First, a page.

Magic Mike star Channing Tatum recently talked to The New York Times' T magazine about struggling with A.D.H.D. and dyslexia growing up, and admitted that he never considered himself "smart." Specifically, he recalled getting prescribed stimulants and doing poorly in school.
"I have never considered myself a very smart person, for a lot of reasons," he said. "Not having early success on that one path messes with you. You get lumped in classes with kids with autism and Down Syndrome, and you look around and say, 'Okay, so this is where I'm at.' Or you get put in the typical classes and you say, 'All right, I'm obviously not like these kids either.' So yoy're kind of nowhere. You're just different."
"The system is broken," he added. "If we can streamline a multibillion-dollar company, we should be able to help kids who struggle the way I did."
Though clearly -- Channing, now 34, has made some very smart career choices for himself. Aside from currently filming the sequel to the super-successful Magic Mike -- cheekily titled Magic Mike XXL -- he's also getting Oscar buzz for his role in the highly anticipated Foxcatcher. Based on a true story, the film tells the story of Olympic wrestling champion Mark Schultz (Channing) and his relationship with sponsor John du Pont (Steve Carell), which ultimately turns tragic.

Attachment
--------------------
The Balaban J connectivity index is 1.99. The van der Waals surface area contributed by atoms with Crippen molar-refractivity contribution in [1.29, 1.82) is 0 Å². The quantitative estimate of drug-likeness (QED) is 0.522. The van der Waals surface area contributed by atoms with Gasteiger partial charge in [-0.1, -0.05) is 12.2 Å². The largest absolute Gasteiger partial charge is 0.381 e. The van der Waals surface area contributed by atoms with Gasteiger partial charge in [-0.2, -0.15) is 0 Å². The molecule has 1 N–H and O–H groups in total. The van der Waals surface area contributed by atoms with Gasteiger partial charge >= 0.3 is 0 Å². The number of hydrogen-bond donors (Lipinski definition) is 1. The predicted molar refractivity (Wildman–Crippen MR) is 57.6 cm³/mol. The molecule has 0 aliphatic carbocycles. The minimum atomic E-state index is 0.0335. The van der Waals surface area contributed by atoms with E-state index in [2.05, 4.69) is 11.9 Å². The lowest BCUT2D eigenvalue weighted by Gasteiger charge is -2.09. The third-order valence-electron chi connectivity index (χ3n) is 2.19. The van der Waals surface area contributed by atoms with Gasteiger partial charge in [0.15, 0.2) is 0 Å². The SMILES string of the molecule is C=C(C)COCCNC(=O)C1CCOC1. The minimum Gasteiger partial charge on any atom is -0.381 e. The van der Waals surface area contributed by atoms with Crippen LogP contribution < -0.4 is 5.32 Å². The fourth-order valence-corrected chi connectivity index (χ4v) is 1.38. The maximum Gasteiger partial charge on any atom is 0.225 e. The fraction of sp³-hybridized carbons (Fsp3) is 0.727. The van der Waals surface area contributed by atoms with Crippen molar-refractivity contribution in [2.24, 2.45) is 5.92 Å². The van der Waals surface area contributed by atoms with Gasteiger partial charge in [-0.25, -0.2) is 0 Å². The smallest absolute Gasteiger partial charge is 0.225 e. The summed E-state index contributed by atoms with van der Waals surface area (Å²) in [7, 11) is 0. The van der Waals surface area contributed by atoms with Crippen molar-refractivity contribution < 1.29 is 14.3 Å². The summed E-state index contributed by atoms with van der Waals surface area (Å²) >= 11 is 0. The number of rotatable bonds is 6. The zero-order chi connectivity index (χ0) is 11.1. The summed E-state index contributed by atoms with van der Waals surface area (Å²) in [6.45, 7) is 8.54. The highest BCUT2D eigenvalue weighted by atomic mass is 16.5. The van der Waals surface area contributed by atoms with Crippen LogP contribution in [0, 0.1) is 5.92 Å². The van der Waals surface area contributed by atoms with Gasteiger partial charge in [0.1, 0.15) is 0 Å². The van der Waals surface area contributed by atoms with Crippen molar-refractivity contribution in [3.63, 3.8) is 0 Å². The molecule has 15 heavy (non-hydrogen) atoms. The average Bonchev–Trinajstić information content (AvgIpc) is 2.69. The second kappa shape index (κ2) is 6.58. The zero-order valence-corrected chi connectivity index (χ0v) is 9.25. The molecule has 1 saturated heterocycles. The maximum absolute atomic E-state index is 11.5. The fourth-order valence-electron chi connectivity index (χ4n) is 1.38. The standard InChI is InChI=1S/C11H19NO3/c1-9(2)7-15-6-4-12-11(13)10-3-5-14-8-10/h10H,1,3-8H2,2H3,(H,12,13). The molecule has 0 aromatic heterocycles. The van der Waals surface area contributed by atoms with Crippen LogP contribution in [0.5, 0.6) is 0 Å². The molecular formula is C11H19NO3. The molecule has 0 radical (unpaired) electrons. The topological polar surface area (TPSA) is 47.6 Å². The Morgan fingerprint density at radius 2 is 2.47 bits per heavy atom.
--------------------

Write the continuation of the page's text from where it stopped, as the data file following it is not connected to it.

But according to Channing, art itself was actually a "luxury" during his blue-collar upbringing in Alabama, Mississippi and Florida.
"My parents had no artistic outlet," he revealed. "Some people pass down music to their kids, but I couldn’t tell you what my mom's or dad's favorite song is. So when I started going out into the world, I was drawn to people who knew about movies, art, even fashion. I went to New York and did the whole modeling thing, and I just learned everything I could from anybody who knew something I didn't."
"I think that’s one thing I'm pretty skilled at," he explained. "I can look at a person and say, 'They've got something that I want up there in their head. I'm going to do my best to get in there and absorb it.' My mom said, 'Be a sponge.' And so I've learned more from people than I have from school or from books."
Ever one to point out his flaws, Channing also admitted to finding first time fatherhood difficult when it comes to his 1-year-old daughter with wife Jenna Dewan-Tatum, Everly.
"You notice your behavior, like, 'Wow, I don’t have much patience right now. Why is that?'" he revealed. "You spend the day watching this thing constantly taking in information, and you have to be sure you’re making that happen. At the end of the day when I put her to bed, I feel glad to have some peace but say to myself, 'That was so much fun.'"